Adherence. Adherence is being assessed as one of the primary feasibility aims. Home-based catch up sessions will be provided in unavoidable circumstances where children miss a treatment session. These are being provided to decrease barriers to attendance and assist with completion of the program.
Intervention code [1] 301012 0
Treatment: Other
Comparator / control treatment
No control group.
Control group
Uncontrolled

Outcomes
Primary outcome [1] 305658 0
Recruitment: will be deemed feasible if it is possible to recruit 2 to 6 children with epilepsy, from a total of 6 to 10 invited to participate (i.e. 1/3 of those invited are recruited).
Timepoint [1] 305658 0
After enrolment is complete, and before the first intervention session.
Primary outcome [2] 305659 0
Retention. A retention rate (i.e., children who commence and complete the study) of 60-80% will be considered acceptable (i.e. if 6 children commence the study, then 4 to 5 should complete all 4 training days OR if only 2 children commence the study, both should complete all 4 training days).
Timepoint [2] 305659 0
Retention will be assessed on the final day of the intervention.
Primary outcome [3] 305660 0
Overall acceptability of the intervention will be evaluated with the Treatment Evaluation Inventory (TEI, Kazdin, 1980), which will be completed by to parents, children and clinicians. A composite score will be used by summing the total score for each informant on this measure.
Timepoint [3] 305660 0
The TEI will be completed at the follow-up assessment.
Secondary outcome [1] 346058 0
Change in childrens' Theory of Mind performance will be evaluated with the Strange Stories task, which is a standardized behavioural measure of ToM.
Timepoint [1] 346058 0
The strange stories task will be completed by children at 4 time-points: baseline (2 to 6 weeks before the intervention begins), pre-treatment (first day of intervention or up to 7 days prior), post-treatment (last day of intervention of up to 7 days after), and follow-up (2 to 6 weeks after the intervention).
Secondary outcome [2] 346059 0
Change in social competence will be assessed with a composite score, including questions completed by children and parents: (i) Social Competence subscale of the Self-Perception Profile for Children (SPP-C), and single-item measure of social competence will be completed by children and summed to give a total social competence score for each week; (ii) Strength and Difficulties Questionnaire (SDQ), Social Responsiveness Scale (SRS), Child Behaviour Checklist (CBCL), Social Competence subscale of the Self-Perception Profile for Children (SPP-C parent), and single-item measure of social competence will be completed by parents.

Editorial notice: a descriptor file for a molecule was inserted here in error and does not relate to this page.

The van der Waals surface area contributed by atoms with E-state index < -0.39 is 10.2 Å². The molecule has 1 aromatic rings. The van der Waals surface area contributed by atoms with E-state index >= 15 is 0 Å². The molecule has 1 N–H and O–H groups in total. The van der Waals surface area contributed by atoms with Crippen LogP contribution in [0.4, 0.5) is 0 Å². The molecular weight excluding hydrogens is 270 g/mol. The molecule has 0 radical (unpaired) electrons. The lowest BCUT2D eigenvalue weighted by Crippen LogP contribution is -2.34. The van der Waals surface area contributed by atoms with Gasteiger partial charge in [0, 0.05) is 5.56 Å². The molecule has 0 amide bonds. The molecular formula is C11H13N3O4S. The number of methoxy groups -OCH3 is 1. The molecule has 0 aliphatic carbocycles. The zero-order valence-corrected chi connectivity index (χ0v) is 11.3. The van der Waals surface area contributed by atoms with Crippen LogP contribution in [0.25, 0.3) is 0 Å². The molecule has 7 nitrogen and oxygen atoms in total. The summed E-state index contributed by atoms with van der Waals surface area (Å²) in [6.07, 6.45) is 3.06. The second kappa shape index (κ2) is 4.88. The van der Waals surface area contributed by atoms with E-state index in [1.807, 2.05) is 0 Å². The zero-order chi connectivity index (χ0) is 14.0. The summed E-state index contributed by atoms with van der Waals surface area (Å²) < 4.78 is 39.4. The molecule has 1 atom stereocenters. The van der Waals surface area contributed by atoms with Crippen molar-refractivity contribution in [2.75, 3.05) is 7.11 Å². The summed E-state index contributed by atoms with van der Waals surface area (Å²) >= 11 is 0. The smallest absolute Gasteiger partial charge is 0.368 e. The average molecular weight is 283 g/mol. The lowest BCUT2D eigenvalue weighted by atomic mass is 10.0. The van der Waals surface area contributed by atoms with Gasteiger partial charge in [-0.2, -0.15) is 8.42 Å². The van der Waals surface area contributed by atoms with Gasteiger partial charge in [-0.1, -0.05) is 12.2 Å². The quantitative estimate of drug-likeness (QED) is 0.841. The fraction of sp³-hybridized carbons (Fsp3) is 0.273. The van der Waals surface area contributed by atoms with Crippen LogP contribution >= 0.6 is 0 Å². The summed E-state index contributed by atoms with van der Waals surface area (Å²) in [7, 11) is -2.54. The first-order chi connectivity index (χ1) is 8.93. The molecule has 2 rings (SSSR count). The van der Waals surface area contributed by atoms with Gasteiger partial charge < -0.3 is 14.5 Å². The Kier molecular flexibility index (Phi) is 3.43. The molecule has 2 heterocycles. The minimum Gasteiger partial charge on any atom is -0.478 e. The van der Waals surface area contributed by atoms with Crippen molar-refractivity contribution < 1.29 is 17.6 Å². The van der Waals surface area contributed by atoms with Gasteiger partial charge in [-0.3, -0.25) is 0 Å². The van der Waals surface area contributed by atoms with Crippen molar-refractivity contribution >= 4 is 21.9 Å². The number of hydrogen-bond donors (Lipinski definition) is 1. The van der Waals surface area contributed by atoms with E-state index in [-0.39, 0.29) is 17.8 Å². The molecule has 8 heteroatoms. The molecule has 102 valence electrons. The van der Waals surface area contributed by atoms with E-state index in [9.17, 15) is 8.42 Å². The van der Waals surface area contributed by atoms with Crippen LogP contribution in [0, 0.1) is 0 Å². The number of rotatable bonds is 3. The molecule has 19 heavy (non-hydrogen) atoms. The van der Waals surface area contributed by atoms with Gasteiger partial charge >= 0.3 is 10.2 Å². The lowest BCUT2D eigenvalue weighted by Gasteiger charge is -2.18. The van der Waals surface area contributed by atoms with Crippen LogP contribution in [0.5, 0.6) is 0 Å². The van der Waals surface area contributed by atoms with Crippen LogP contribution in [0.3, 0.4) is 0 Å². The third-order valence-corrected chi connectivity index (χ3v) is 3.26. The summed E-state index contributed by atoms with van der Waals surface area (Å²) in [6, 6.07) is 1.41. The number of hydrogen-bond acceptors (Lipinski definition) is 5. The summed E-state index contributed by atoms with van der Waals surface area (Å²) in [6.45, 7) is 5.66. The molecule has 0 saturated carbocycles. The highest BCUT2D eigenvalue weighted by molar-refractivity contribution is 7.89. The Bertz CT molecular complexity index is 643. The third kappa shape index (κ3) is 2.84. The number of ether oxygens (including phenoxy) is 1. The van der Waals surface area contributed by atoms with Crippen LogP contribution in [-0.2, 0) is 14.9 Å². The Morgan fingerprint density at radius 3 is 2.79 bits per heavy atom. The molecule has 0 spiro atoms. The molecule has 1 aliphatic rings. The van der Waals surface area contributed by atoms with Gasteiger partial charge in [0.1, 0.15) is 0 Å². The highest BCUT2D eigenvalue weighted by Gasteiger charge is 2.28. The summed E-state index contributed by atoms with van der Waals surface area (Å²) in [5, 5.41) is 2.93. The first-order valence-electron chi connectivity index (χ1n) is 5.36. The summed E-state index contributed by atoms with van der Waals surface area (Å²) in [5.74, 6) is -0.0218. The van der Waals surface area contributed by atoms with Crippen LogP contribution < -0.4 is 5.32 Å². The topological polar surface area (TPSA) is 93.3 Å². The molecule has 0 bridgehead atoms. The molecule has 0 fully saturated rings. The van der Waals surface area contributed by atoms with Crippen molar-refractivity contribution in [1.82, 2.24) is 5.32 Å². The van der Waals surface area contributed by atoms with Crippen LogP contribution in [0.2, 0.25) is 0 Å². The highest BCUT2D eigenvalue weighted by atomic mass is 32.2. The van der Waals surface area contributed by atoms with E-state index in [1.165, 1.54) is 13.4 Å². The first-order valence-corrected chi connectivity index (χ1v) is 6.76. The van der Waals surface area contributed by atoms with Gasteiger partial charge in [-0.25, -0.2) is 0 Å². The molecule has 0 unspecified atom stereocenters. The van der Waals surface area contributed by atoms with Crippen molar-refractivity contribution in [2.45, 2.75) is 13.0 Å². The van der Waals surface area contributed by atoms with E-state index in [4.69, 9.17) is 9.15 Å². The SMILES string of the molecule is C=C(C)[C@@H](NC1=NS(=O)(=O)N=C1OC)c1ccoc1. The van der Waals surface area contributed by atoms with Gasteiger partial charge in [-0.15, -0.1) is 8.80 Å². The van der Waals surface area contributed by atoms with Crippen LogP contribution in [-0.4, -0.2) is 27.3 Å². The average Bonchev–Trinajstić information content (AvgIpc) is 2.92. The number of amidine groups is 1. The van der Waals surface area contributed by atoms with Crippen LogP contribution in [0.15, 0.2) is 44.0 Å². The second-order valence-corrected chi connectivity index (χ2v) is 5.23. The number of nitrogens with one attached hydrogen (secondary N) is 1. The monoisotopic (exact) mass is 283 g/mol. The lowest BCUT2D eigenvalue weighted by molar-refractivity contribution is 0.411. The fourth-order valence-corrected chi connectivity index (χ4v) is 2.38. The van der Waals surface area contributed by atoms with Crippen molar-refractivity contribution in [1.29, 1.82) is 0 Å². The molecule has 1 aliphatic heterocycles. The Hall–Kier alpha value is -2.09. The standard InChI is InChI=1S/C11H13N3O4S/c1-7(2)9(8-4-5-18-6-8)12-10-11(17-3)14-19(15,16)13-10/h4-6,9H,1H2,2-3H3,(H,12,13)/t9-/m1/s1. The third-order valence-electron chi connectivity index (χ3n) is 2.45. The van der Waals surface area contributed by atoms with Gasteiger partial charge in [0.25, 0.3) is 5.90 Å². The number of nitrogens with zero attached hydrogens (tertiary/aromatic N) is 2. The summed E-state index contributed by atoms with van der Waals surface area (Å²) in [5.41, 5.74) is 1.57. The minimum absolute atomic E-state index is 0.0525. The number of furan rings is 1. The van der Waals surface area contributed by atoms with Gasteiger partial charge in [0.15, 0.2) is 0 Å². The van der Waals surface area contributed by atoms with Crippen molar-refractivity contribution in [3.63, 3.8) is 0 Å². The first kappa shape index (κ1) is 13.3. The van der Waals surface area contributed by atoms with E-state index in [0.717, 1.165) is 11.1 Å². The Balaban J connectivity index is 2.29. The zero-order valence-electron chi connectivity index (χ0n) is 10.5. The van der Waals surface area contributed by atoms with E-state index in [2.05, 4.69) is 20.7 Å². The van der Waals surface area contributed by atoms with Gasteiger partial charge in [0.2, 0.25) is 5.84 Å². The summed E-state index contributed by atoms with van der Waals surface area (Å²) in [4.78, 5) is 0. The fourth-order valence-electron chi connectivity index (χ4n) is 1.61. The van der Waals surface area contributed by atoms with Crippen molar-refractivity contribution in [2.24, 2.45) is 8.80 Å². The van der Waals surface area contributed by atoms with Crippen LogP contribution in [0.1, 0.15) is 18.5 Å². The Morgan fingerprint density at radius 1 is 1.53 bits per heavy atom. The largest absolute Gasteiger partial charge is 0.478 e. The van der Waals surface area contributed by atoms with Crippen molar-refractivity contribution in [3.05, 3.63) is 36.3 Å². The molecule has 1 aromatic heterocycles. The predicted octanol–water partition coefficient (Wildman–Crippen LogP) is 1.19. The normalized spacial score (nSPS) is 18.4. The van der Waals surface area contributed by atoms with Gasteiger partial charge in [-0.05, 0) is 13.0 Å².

Timepoint [2] 346059 0
Children will complete social competence measures (SSP-C and single item) weekly throughout the study (from baseline to follow-up). Parents will complete the same measures as children (SSP-C and single item) weekly throughout the program. Parents will complete the other standardised measures (SDQ, SRS, CBCL) at the 4 assessment time-points: baseline (4 to 6 weeks before treatment), pre-treatment (first day of intervention or up to 7 days prior), post-treatment (last day of intervention of up to 7 days after treatment has been completed), and follow-up (4 to 6 weeks after treatment).
Secondary outcome [3] 347877 0
Barriers and facilitators to implementation for children and families will be evaluated with the Barriers to Treatment Participation Scale (BTPS, Kazdin, Holland, Crowley, & Breton, 1997), which will be completed by parents and clinicians.
Timepoint [3] 347877 0
The BTPS will be completed after the final, follow-up assessment.
Secondary outcome [4] 347878 0
Barriers and facilitators to implementation in clinical practice. The Evidence-Based Practice Attitude Scale (EBPAS, Rye, Torres, Friborg, Skre, & Aarons, 2017) will be completed by a small group of independent clinicians who are not involved in the project but work therapeutically with children and adolescents. This will provide an indication of their impressions of its utility as a clinical tool and likelihood of implementing it in their clinical practice.
Timepoint [4] 347878 0
This will be completed separately to the intervention itself, at a time suitable to the clinician, and before the follow-up assessments are complete.
Secondary outcome [5] 347879 0
Process time for intervention modules. Each modules will be considered successful if can content can be covered in 30 to 60 minutes (acceptable range < 60 minutes). Sessions that run >60 minutes will be evaluated and modified.
Timepoint [5] 347879 0
This will be evaluated throughout the intervention, with the processing time recorded for each module, in each workshops.

Eligibility
Key inclusion criteria